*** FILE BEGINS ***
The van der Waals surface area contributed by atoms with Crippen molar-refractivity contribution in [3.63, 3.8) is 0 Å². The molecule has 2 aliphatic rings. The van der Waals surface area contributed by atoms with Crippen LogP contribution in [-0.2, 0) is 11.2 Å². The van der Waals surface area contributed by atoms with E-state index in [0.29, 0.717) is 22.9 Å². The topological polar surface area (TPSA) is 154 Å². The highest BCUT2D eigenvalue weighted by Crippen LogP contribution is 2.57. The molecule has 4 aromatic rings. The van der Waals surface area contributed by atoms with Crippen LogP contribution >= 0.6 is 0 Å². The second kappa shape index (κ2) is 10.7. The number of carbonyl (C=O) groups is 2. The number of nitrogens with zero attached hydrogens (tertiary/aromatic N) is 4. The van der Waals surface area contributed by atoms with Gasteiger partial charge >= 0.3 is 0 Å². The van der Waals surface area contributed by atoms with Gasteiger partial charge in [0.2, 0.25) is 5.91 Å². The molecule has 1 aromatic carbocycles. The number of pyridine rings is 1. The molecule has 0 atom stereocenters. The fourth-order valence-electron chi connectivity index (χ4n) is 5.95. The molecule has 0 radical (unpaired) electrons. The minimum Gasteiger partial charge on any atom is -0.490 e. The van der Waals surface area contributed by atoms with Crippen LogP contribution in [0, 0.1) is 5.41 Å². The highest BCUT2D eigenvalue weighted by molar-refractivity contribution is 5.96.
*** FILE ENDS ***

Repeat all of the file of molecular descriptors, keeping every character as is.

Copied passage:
The van der Waals surface area contributed by atoms with Crippen molar-refractivity contribution in [3.63, 3.8) is 0 Å². The molecule has 2 aliphatic rings. The van der Waals surface area contributed by atoms with Crippen LogP contribution in [-0.2, 0) is 11.2 Å². The van der Waals surface area contributed by atoms with E-state index in [0.29, 0.717) is 22.9 Å². The topological polar surface area (TPSA) is 154 Å². The highest BCUT2D eigenvalue weighted by Crippen LogP contribution is 2.57. The molecule has 4 aromatic rings. The van der Waals surface area contributed by atoms with Crippen LogP contribution >= 0.6 is 0 Å². The second kappa shape index (κ2) is 10.7. The number of carbonyl (C=O) groups is 2. The number of nitrogens with zero attached hydrogens (tertiary/aromatic N) is 4. The van der Waals surface area contributed by atoms with Gasteiger partial charge >= 0.3 is 0 Å². The van der Waals surface area contributed by atoms with Gasteiger partial charge in [0.2, 0.25) is 5.91 Å². The molecule has 1 aromatic carbocycles. The number of pyridine rings is 1. The molecule has 0 atom stereocenters. The fourth-order valence-electron chi connectivity index (χ4n) is 5.95. The molecule has 0 radical (unpaired) electrons. The minimum Gasteiger partial charge on any atom is -0.490 e. The van der Waals surface area contributed by atoms with Crippen LogP contribution in [0, 0.1) is 5.41 Å². The highest BCUT2D eigenvalue weighted by molar-refractivity contribution is 5.96.